Pledge to raise submerged ferry
South Korea's president has promised to raise the submerged ferry that sunk a year ago killing 304 people.
Black-clad relatives and their supporters remembered the dead, most of whom were high school students, at a mourning ceremony on the anniversary of the sinking of the Sewol in one of the country's worst maritime disasters.
Earlier in the day, relatives blocked the prime minister from attending a mourning event. They later cancelled another ceremony because of what they called government indifference to their plight.
There is frustration among South Koreans who see their government as having failed to make meaningful improvements to safety standards and hold high-level officials accountable for a disaster blamed in part on incompetence and corruption.
Hours before a trip abroad, President Park Geun-hye visited a small port near the site of the sinking to offer condolences to bereaved relatives. Most, however, refused to meet her to protest the government's response.
Park gave a speech anyway, announcing plans to salvage the ferry - a demand of the relatives. She said the operation would happen "as soon as possible."
Flags at public buildings were lowered to half-staff and a minute of silence was observed in Ansan, the city that lost nearly an entire class of students on a doomed field trip to a southern resort island. A private ceremony was planned at Danwon High School in the evening.
Relatives cancelled a memorial service in Ansan that thousands were planning to attend. They expressed anger over Park not visiting the site and not giving a firm commitment for a deeper investigation into what they say is government responsibility for the sinking and botched rescue.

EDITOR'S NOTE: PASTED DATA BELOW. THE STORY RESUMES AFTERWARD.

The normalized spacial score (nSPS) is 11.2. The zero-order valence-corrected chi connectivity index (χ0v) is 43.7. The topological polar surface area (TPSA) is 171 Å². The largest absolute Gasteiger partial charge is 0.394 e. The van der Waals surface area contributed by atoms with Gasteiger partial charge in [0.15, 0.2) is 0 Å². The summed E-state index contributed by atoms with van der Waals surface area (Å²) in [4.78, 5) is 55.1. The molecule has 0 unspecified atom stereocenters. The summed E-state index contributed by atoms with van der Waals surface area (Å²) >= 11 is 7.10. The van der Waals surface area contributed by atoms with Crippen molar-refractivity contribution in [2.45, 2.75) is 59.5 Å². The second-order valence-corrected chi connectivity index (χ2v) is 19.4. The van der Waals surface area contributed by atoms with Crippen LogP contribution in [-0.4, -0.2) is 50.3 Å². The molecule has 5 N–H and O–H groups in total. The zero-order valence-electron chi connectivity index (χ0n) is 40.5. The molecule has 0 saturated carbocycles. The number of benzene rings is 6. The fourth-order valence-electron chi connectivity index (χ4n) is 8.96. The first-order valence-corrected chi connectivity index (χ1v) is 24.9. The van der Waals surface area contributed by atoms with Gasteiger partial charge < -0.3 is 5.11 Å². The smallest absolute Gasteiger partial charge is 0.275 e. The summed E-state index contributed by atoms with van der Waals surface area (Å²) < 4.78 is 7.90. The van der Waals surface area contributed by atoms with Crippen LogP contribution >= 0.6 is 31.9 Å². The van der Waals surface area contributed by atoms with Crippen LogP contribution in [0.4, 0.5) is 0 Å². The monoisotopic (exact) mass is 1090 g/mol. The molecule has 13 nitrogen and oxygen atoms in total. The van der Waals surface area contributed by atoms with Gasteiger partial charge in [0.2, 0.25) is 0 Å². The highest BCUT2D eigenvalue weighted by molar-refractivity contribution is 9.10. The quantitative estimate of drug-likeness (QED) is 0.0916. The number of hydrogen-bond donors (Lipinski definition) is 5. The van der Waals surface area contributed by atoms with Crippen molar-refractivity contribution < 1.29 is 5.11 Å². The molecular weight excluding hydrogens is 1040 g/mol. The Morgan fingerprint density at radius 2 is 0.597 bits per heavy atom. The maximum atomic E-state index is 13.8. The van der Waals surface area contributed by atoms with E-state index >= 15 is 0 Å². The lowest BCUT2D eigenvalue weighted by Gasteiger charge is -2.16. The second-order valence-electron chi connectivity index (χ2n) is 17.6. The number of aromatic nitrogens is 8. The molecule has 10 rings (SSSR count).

The relatives also claimed that Ms Park should have delivered a more detailed plan for salvaging the ship in her speech at the port, according to Pil Kyu Hwang, a lawyer representing the families.
The estimated cost of raising the ferry is between 91 million US dollars and 137 million US dollars, and it could take as long as 1-and-a-half years.
Relatives in Ansan wept and touched pictures of their lost loved ones as they recalled helplessly watching on television as the ferry slowly sank into the sea.
Scores at the port near the sunken ship walked to a lighthouse where hundreds of yellow ribbons were tied to handrails in memory of the victims.
Mourners including family members and students attended an evening rally in downtown Seoul, where relatives have protested for months. The group tried to march to the president's home but was blocked by police.
Earlier, politicians overwhelmingly approved a resolution urging the government to salvage the ferry.